The world’s largest ocean was vital to Chinese, Indian, and Russian navies upgrading their Pacific fleets and dependent on open lines of communication and ports of access for deep penetration in the remote South, which was proving to be no longer a Western sphere of influence. With “our hearts close together” in “a region that is important to us,” China, India, and Russia spun polished stories to get inside sea borders of South Pacific security (Jinping, 2014; Modi, 2014).
The Pacific Islands’ region had joined hands in an ancient circle dance. They had returned home to the Austronesian family of languages of South East Asia, Madagascar, and Oceania, and were singing for Live Aid as the world’s 21st century dependent relatives.
On November 27th 2014 the Tonga election intensified the country’s bipolar condition. People were attached to, and cut off from, the region’s global-scape. Many assumed “politics [was] not a priority for youth” (Tonga Daily News, 2014a). High school youth had their faces blacked out in media as lean, mean, bare foot brawlers outrunning flabby cops who looked like contenders for a United Nations non-communicable disease list, not that there was a national register, but not that the Tongan state wouldn’t formulate a fat people’s file for funding.
“What are solutions for problems [like] committing suicide?” Questions were put to parliamentary candidates at a youth event bankrolled by the United Nations Democracy Fund that attracted few young people. The response was holey with an e implying worn and leaky, not the holy with a y suggesting divine and flawless. “Youths nowadays should try to accept God, fully repent from sin and everything will be clearer.” (Tonga Daily News, 2014a).
How will Tonga solve youth unemployment? “Youths are lazy because of their attitude.” “Weaving mats and display it in stores will help to push youths [to] see that [it is] important.” (Tonga Daily News, 2014a).
With 8,175 new voters aged 21 to 35, the mentality that “youths are lazy” and need to “accept God [and] repent from sin” did zilch to elevate this voting bloc’s value by saying young people have rights to inclusion (Tonga Daily News, 2014a, 2014b). Young people’s voice and visibility didn’t matter, and they showed it by not giving a rat’s ass.
“Are you half caste?” “My grandfather was European. But I’m Tongan like you.” “I can see you Palangi. Are you half Tonga? Are you sure?” inquired the cleaner with bucket and mop in hand. She gazed at the exotic hybrid exiting my hotel room with money in pocket for overpriced coffee at a town café. In town, I was fenced by one block of cafés and bars for foreigners who paid cash or credit for food and alcohol, but spared no coins on poor beggars pestering them for change. In town, I didn’t have to play the hotel half cast watching Tongan women clean, cook, and serve white tourists in strained English, clumsy manners, and frayed uniforms stitched up with black cotton. In town, I could pretend the cage wasn’t fragile.
I asked my colleague Richard to do fieldwork for a co-authored article. A journalism academic, he had been Radio New Zealand’s Pacific correspondent covering the 2010 vote, and state funerals of father and son monarchs, Tupou the fourth and George Tupou the fifth. Richard knew how Tonga rolled out election pageantry brimming with brass parades and car-cades that could not conceal families with children manning road side stalls for twelve hour shifts. He understood I was tied to political actors, drenched in the politicking, gagging to get breathing distance from the field.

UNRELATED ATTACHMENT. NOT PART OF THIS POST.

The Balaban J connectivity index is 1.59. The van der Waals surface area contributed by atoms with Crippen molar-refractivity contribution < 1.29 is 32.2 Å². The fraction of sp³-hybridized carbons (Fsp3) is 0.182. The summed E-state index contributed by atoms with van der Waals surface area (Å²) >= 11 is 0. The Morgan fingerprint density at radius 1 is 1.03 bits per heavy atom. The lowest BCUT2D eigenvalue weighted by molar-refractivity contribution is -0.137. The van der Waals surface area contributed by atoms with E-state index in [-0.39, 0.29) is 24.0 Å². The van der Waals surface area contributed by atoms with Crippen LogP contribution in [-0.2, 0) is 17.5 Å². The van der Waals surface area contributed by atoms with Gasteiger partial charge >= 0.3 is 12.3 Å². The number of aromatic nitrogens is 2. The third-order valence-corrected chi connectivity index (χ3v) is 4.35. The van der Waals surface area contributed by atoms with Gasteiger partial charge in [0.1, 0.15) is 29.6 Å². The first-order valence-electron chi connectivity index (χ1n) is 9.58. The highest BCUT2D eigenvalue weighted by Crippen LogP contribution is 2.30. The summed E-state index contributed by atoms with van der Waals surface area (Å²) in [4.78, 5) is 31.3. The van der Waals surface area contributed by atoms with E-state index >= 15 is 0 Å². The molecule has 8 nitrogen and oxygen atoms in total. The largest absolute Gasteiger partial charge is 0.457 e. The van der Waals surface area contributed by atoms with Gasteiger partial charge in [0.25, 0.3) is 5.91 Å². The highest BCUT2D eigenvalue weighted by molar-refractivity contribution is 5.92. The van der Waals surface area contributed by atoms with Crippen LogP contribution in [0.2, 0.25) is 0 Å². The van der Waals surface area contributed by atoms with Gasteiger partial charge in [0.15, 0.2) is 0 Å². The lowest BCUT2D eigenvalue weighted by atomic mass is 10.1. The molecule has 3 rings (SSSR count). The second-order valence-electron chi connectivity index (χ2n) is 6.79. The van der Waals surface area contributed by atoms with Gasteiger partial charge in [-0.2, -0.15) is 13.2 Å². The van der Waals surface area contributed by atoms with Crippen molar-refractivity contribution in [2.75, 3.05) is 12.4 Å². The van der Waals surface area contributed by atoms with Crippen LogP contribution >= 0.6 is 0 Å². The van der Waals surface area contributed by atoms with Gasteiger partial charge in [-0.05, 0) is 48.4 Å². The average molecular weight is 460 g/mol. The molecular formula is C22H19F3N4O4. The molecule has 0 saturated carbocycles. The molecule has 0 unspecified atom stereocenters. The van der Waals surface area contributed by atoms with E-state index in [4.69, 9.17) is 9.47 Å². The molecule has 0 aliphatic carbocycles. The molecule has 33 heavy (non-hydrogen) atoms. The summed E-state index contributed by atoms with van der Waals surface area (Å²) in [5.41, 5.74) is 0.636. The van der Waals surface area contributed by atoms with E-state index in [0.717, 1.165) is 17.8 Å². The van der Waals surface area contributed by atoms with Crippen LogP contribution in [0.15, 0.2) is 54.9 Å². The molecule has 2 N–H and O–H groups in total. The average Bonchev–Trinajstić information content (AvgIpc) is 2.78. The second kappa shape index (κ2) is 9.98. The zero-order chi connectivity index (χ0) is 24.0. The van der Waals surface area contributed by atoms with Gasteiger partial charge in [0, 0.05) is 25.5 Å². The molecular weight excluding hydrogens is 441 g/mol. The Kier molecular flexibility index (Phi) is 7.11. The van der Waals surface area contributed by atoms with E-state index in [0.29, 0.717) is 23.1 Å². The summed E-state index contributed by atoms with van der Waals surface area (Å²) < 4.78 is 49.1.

While Richard was doing fieldwork, my job as an anthropologist, I thought I’d be a Facebook journalist back at the hotel. I posted photographs with news captions. “The Cage. The outgoing Tu’ivakano government wants to capture street vendors selling vegetables, firewood, and seafood on Vuna Road in this cage and charge them a fee to sit in the hot sun, uncovered, without shelter or access to running water and an ablution block peddling their poor people’s goods.”
No one liked my investigative reporting. I tried live commentary from the field. “Top end of Vuna Road by the Palace was cordoned off last night when I was driving back from town and it’s still blocked this morning. I was going to drive through the cones. King Tupou the sixth is here at the Palace, which is why this part of the road was closed to the public. Why? Do the common people have ebola?” (Brown Pulu, 2014a).
My Tongan Facebook friends with European ancestry liked the angle so I played it loud like a broken ukulele. “Watched a rusted old truck from the Sopu end of Vuna Road drive around the barrier and straight through to town. Go the commoners! Half cast has more appeal. I have an escape route out of Tongan commoner jail by motioning that the other half points to European ancestry. Be jealous of me too! I ain’t royal and I ain’t no goddam commoner with ebola. I am mean. I am speaking from my British and Dutch side. Blame that part of my mixed-up racial, ethnic, and cultural background.” (Brown Pulu, 2014a).
I was uncoordinated piecing it together. Journalists Pesi Fonua and Kalafi Moala told New Zealand media the election was peaceful. It wasn’t. It was pensive. Young people brooded that job chances were grim. Families fretted that scrapping together an evening meal could worsen. Many didn’t vote because it made no difference to them who was in government.
Back in New Zealand after election week, Ma’afu texted me. Outgoing Minister for Lands and a high-ranking noble re-elected to parliament, I picked a fight with him in Tonga and came off second best. His message beckoned me to bury the bush knife and relate.
“If the Nobles support Vaea, [I] am crossing the floor” (Ma’afu, 2014). I nearly died. Read the one-liner dazed: Ma’afu was “crossing the floor?” Is he drunk? I grappled to take in that this noble might actually cross the parliamentary floor to support the nomination from the people’s representatives for Tonga’s Prime Minister. The noble Ma’afu was doing democracy. Why was it hard for me to accept that? What double standards I had.
Brown Pulu, T. (2014a). Facebook Post, Nuku’alofa, Tonga, November 29.
Brown Pulu, T. (2014b). Facebook Post, Auckland, New Zealand, December 1.